Previously a frame designer and builder in steel, Justin Burls has become increasingly popular for the titanium frames bearing his name. Titanium is a great material to build a bicycle frame from, but its unique characteristics and that fabled ‘ride quality’ it offers are perhaps best utilised in a bike designed for comfort.
Which brings us neatly on this Audax bike. It’s been designed for a bit of light touring, winter riding and training. Burls will build a frame to any specification and fit you desire, and similarly will build a bike up with any components you want if you don’t want to take the plunge and build up your own frame.
Burls ti frames are made from 3Al/2.5V titanium, and they’re all built in Russia. The country was making many of the big brand titanium frames before many companies began sourcing frames from the Far East.
Its quality is apparent, with this frame showing off welds as neat as any we’ve seen on many more expensive frames. That’s a good thing, because while prices of titanium frames have dropped in the past decade, buying one is still a considerable investment.
As said before, Burls will design you a frame to fit, but with this tester designed around a 71.5 degree head and 72.5 seat angles, a good combination for comfort and relaxed handling is achieved.
This frame came with all the braze-on’s for mudguard and rack mounts that you’d expect of such a frame. While our frame was a compact design, semi-compact and classic horizontal top tube options are available upon request. Not such a familiar sight is a non-integrated headset, but something that Burls, along with several other top titanium frame builders, prefers.
We’d hazard a guess that most people reading this are doing so with a view to buying a frame, and building it up themselves. Burls will build your bike, however, if the thought of getting your hands dirty is too much.
Campagnolo’s Centaur 10-speed groupset balances price, performance and weight well, with only the lack of carbon cranks separating it, visually at least, from the higher-ranking Campagnolo offerings. The cranks use the same Ultra Torque fitment system, so they’re as stiff as Chorus and Record, and some may argue they look classier – they’re certainly a good match for the clean, classic lines of the frame.
Wheels were Ksyrium SL’s, but have been superseded with an updated version for 2008. They’re a competent wheelset nonetheless, with 18/20 aero bladed spokes front and rear respectively. Tyres are a pair of superfast but surprisingly puncture prone Michelin Pro2 Race.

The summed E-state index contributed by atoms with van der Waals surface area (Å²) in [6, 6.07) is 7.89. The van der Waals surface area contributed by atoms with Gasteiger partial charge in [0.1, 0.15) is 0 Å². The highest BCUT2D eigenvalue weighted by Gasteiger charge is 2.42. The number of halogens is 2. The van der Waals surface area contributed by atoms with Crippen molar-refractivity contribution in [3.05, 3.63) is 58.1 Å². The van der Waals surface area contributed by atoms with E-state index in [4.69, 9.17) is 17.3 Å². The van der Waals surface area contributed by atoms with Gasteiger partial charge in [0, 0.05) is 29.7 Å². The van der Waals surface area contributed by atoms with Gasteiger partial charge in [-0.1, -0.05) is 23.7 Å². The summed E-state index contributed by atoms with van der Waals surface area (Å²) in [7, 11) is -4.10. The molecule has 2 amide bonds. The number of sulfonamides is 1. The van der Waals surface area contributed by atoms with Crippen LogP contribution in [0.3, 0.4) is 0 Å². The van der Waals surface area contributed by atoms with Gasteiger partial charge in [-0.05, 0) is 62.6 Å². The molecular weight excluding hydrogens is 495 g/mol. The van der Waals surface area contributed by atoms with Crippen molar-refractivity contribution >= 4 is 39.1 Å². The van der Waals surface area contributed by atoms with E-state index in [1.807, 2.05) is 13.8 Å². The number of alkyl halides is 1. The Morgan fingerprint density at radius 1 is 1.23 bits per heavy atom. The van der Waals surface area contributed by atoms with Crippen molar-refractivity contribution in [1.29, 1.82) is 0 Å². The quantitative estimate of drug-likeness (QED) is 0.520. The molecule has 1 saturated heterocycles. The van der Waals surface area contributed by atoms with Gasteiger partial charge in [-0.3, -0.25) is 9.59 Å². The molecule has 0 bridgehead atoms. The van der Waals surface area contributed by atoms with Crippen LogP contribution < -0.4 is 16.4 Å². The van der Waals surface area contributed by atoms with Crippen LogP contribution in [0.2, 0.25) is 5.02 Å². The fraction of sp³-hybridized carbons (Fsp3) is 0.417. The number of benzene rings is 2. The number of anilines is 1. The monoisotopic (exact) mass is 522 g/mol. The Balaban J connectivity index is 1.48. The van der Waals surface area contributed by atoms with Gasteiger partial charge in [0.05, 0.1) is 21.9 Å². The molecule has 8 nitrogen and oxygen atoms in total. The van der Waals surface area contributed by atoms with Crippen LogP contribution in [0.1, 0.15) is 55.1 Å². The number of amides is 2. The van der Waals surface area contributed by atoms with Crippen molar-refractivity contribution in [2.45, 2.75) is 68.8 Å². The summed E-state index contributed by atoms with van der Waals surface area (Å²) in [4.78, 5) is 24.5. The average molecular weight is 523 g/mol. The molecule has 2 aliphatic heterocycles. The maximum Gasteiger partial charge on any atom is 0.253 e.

ITM’s carbon fibre 4Ever fork is designed for bikes destined to be fitted with mudguards and offers more than enough clearance for guards. It’ll take tyres up to 25mm too. Finishing kit is from Reynolds, stem, Deda, handlebar, Cane Creek, headset and Flite, saddle.
Finally, the mudguards, and here SKS fills the role perfectly. This is the first time RCUK has seen the carbon fibre-finish models before, and as nice as they look, we can’t quite make up our mind whether we’re rather stick with plain black items.
This is a bike you can ride all day. It’s comfortable and relaxed to ride, due in part to the laid back geometry but also the titanium frame. RCUK has tested its fair share of titanium frames recently, and the Burls was rare in that it offered, more than any other, that famed ride quality that draws riders to the material.
There’s a tendency for many frames to be over-engineered, with the effect that the desired springiness gets lost as the designers try to eke out more stiffness from the material. While such qualities may be fine for the rider seeking a race-tuned frameset, the skinny tubes of the Burls give it a reassuringly comfortable ride.
Road bumps and broken Tarmac are handled well by the frame, and all-day comfort is guaranteed. The relaxed handling suits the aim of the bike to perfection, making it a lovely cruiser for long rides. It’s nimble, though, and while some all-out performance is lost in the pursuit of comfort, it’s neither so heavy nor sloth-like in the handling department that you can’t have a bit of fun and enjoy the odd burst of speed.